I was flying high on my new discoveries. Over the course of two months I'd jacked my daily writing from 2k per day to 7k with just a few simple changes and was now actually running ahead of schedule for the first time in my writing career. But I wasn't done yet. I was absolutely determined I was going to break the 10k a day barrier.
I'd actually broken it before. Using Knowledge and Time, I'd already managed a few 10k+ days, including one where I wrote 12,000 words in 7 hours. To be fair, I had been writing outside of my usual writing window in addition to my normal writing on those days, so it wasn't a total words-per-hour efficiency jump. But that's the great thing about going this fast, the novel starts to eat you and you find yourself writing any time you can just for the pure joy of it. Even better, on the days where I broke 10k, I was also pulling fantastic words-per-hour numbers, 1600 - 2000 words per hour as opposed to my usual 1500. It was clear these days were special, but I didn't know how. I did know that I wanted those days to become the norm rather than the exception, so I went back to my records (which I now kept meticulously) to find out what made the 10k days different.
The answer was resoundingly obvious when I found it. Those days I broke 10k were the days I was writing scenes I'd been dying to write since I planned the book. They were the candy bar scenes, the scenes I wrote all that other stuff to get to. By contrast, my slow days (days where I was struggling to break 5k) corresponded to the scenes I wasn't that crazy about.
This was a duh moment for me, but it also brought up a troubling new problem. If I had scenes that were boring enough that I didn't want to write them, then there was no way in hell anyone would want to read them. This was my novel, after all. If I didn't love it, no one would.
Fortunately, the solution turned out to be, yet again, ridiculously simple. Every day, while I was writing out my little description of what I was going to write, I would play the scene through in my mind and try to get excited about it. I'd look for all the little hooks, the parts that interested me most, and focus on those since they were obviously what made the scene interesting. If I couldn't find anything to get excited over, then I would change the scene, or get rid of it entirely. I decided then and there that, no matter how useful a scene might be for my plot, boring scenes had no place in my novels.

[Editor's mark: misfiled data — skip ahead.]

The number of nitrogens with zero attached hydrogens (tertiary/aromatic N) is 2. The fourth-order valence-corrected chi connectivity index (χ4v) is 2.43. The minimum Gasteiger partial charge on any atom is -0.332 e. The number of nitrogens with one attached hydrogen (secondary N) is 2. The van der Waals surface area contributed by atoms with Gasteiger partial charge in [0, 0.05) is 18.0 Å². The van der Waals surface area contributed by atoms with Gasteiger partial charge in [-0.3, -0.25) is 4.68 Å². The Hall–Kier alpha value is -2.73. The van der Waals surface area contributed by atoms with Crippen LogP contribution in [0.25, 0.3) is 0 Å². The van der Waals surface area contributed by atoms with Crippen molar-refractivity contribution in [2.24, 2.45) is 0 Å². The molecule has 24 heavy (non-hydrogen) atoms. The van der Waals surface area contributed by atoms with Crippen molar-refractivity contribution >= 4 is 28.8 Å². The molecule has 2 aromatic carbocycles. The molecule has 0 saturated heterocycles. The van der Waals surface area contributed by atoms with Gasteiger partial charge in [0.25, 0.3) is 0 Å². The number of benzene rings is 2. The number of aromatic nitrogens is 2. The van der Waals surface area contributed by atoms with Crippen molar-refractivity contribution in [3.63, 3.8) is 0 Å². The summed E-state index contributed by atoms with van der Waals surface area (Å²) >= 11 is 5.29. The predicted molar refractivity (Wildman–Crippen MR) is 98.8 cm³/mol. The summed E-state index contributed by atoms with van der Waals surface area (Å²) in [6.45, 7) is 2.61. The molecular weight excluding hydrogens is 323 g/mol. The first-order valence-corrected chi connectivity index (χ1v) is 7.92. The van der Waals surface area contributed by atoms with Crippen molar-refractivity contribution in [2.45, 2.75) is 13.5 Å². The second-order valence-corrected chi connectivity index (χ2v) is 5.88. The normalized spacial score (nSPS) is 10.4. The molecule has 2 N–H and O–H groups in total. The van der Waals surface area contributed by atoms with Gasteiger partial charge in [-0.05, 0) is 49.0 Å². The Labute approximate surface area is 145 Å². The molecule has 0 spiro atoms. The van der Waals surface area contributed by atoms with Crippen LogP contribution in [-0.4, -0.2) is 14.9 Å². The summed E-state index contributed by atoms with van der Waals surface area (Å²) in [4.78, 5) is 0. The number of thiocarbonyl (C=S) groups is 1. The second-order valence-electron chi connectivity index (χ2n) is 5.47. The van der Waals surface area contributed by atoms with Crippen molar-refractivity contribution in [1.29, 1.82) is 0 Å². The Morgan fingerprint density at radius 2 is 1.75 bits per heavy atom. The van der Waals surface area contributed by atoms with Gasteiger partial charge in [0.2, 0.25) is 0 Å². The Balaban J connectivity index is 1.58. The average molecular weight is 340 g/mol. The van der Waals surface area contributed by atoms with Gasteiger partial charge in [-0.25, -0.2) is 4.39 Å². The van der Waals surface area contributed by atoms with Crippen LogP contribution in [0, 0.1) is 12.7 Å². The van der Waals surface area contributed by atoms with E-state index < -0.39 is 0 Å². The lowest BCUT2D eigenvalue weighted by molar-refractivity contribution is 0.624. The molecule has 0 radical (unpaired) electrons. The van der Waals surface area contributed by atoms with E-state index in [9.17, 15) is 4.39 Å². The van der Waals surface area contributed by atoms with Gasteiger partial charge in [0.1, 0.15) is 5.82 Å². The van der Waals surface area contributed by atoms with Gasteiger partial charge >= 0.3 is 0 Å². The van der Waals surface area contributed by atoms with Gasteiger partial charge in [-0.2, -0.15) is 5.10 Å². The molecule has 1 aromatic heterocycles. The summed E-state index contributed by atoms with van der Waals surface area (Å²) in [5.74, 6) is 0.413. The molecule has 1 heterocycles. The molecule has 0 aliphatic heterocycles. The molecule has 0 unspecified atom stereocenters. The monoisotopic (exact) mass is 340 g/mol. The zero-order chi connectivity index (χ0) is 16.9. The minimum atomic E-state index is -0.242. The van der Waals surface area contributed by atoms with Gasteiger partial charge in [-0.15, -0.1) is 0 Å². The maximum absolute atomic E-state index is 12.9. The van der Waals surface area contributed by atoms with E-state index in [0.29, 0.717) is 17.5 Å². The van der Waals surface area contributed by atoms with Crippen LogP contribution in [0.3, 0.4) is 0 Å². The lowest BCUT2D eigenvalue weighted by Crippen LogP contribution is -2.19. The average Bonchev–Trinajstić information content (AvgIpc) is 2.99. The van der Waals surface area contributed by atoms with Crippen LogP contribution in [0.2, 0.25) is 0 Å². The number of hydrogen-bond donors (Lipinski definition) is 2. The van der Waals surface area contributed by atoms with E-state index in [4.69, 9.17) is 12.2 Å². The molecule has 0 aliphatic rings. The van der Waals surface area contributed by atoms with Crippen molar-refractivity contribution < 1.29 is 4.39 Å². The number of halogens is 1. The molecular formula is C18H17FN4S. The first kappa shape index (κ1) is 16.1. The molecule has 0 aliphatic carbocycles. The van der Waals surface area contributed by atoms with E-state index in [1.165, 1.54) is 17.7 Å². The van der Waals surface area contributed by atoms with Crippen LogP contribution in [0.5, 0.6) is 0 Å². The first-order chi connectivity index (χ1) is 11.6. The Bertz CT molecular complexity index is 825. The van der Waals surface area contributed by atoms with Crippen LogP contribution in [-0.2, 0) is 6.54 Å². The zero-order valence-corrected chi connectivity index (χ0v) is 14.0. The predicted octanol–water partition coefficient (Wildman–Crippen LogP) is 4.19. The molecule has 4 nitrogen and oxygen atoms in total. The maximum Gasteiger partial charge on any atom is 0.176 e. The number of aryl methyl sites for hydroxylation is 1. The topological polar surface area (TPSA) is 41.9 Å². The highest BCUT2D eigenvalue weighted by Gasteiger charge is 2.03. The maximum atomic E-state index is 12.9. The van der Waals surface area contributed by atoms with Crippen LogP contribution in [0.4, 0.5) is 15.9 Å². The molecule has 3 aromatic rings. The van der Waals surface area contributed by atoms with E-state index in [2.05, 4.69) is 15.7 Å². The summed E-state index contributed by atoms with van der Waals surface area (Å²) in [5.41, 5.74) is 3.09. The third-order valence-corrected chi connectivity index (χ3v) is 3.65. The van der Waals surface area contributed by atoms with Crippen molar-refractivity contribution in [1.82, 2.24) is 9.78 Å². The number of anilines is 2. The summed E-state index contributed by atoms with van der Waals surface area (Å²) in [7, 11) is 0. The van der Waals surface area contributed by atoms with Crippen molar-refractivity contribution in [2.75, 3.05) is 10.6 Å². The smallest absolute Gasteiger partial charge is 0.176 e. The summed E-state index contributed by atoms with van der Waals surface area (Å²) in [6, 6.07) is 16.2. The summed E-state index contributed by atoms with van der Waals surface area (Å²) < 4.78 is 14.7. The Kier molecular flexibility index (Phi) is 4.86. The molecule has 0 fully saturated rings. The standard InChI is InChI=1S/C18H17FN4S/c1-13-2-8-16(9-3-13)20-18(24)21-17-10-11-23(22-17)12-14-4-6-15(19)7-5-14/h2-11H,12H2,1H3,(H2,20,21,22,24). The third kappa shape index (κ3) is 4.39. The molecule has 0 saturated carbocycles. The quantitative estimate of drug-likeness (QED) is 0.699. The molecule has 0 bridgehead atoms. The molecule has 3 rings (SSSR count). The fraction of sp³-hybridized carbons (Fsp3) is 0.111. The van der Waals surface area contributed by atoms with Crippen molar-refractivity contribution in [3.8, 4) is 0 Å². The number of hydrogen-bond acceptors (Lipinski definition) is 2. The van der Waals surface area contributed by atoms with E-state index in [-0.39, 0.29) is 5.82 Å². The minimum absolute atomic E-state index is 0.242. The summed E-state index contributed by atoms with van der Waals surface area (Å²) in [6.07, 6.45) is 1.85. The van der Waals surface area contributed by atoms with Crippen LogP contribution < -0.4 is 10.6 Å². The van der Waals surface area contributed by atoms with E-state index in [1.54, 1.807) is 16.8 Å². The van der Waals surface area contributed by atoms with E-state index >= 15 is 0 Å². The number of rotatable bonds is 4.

This discovery turned out to be a fantastic one for my writing. I trashed and rewrote several otherwise perfectly good scenes, and the effect on the novel was amazing. Plus, my daily word count numbers shot up again because I was always excited about my work. Double bonus!
I have also noticed that the beginnings of new novels take a while to get up and running. The first few chapters are the hardest and usually I start with a goal of 5000 words per day until I get going. Normally around chapter four or five. So if, you slow up again when you start a new project, don’t lose heart, it’ll come back.
Now I realise that 10K is the top end of the spectrum, but even if you just want to double your current word count or go from 1K to 5k per day – whatever your personal goal is, if you're looking to get more out of your writing time, I really hope you try these ideas. If you do, please let me know. Even if it doesn't work ( perhaps especially if it doesn't work) I'd love to hear about it. Also, if you find another efficiency hack for writing, let me know about that too! I'm always looking for a way to hit 15k a day :D.
Again, I really hope this helps you hit your goals. Good luck with your writing and remember, it’s like dieting, you’ll have bad days sometimes, days when it just doesn’t work no matter what. But as long as you get back on that keyboard the next day, you’ll be back on target in no time. Writing faster, better and enjoying it a whole lot more.
And don’t forget to take a day off occasionally. You deserve it. You’re a writing demon now, after all.
Love Nicola x
Next up – Editing for people who hate editing (like me) Watch this space.